In “Resurrecting Excellence”, Jones and Armstrong make the case that excellence in ministry is not only about “our expectations and our achievements” — nor is it about lowering our “expectations in order to resist cultural standards of excellence.” For them, excellence in ministry has to do with a focus on the resurrection of Jesus Christ, and nurturing discipleship among God’s people.
Excellence in ministry takes place when a congregation enters in to the pain and struggles of individual believers. In the author’s words:
Resurrecting excellence in ministry calls us to work at the intersection of tragedy and hope, death and life, without diminishing tragedy’s reality or obscuring the pain of death.
In our weakness, we discover the strength of Christ, and the strength of Christian community.
One dynamic of resurrecting excellence is to work outside the boundaries of our strengths and interests — to allow God to build on our weaknesses. Rather than stay within the safety of what we do well, we are encouraged to take the risk of engaging our weaknesses, and allowing God to transform them.
Maintaining excellence requires an intentional focus on Sabbath time.
Excellence in ministry can be found in large, program-focused congregations, as well as in small, family sized congregations. It requires excellence in pastoral leadership, and excellence in discipleship among members of the community.
Jones and Armstrong write:
...excellent pastors can flourish for only so long in mediocre or destructive congregations, just as excellent congregations can remain so for only so long under mediocre or destructive leadership. Such imbalance inevitably disorders our life together.
The authors emphasize "Christian practices" [what we describe, at Saint Peter, as "habits of discipleship"]. When we enter into them, we are connected with contemporaries who do the same, as well as saints throughout history who have tended to them. It is as important for pastors to engage these practices as it is for members to do so.
Developing “holy friendships” is a critical aspect of faithfulness [what we describe, at Saint Peter, as "faith partnerships"]. We are called to practice love for the neighbor with one another, and we are called to encourage (and challenge) one another to grow in Christian life and practice.
Clergy, in particular, tend not to engage in holy friendships. Loneliness and isolation are often identified among clergy. Engagement with peer groups, and with intentional Christian friendships, can address this.
The vocation of Christian life is learned, lived, and sustained through holy friendships and faithful practices that open us to God’s grace.
Excellence in pastoral leadership is enhanced when the pastor has a healthy understanding of ministry as rooted in three perspectives: calling (an awareness that God has selected one for pastoral ministry), profession (emphasizing standards of excellence, study, and service to community) and office (in preaching, teaching, and presiding at the Sacraments, representing Christ in the community). Differing traditions may emphasize one of these three perspectives, but the strongest models emphasize one of these, while drawing on the strengths of the others. Calling can be distorted and turn into therapy, profession can be distorted into careerism and office can be distorted into hierarchy and bureaucracy. But a healthy consideration (and balance) of these three understandings can lead to a strong ministry, marked by attentiveness (calling), practical wisdom (profession) and wise administration (office).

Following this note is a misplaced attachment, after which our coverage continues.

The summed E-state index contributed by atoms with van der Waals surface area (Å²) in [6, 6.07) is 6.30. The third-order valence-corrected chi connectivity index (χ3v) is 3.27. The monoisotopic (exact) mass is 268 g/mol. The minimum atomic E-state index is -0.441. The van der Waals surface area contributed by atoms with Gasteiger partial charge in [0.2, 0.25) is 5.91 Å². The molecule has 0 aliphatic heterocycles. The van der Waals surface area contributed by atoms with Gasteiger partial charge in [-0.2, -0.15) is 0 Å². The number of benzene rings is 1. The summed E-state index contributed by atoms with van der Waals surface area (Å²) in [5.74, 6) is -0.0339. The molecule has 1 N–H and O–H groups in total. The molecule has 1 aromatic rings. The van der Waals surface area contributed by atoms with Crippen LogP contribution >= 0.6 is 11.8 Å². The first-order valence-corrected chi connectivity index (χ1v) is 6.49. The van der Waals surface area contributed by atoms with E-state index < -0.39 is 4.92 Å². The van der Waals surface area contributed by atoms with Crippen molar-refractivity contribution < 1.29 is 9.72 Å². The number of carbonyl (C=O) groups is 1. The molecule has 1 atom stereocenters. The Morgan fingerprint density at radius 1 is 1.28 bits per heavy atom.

Christians (leaders and followers) who are committed to excellence are also committed to a lifelong journey of learning. This calls for a "rich interplay among congregations, seminaries and other religious and social institutions." The church needs strong, imaginative theologians, who can connect the ancient story with today's reality.
The strongest pastoral leaders are interpreters, visionaries and reconcilers. The core qualities of these three characteristics are basic to all Christian discipleship.
God provides rich treasures that make ministry possible. Formative and imaginative treasures include Scripture, theology, hymns, prayers, literature, arts and community. Institutional treasures include congregations, schools, foundations, hospitals, publishing houses, daycare centers, homeless shelters. Economic treasures include salaries, grants, tithes, and subsidies.
Questions for Saint Peter Lutheran Church
- The Christian practices commended in this book seem very similar to the “Habits of Discipleship” that we promote at Saint Peter. How can we increase our efforts to help every member of our community engage these habits more intentionally?
- Saint Peter has a strong commitment to lifelong learning (adult eduction; continuing eduction for staff; Sabbatical leave for clergy...). How does this benefit our congregation, and its ministries?
- What treasures underwrite the ministries of our congregation? How can we discipline ourselves to be most faithful with what has been entrusted to us?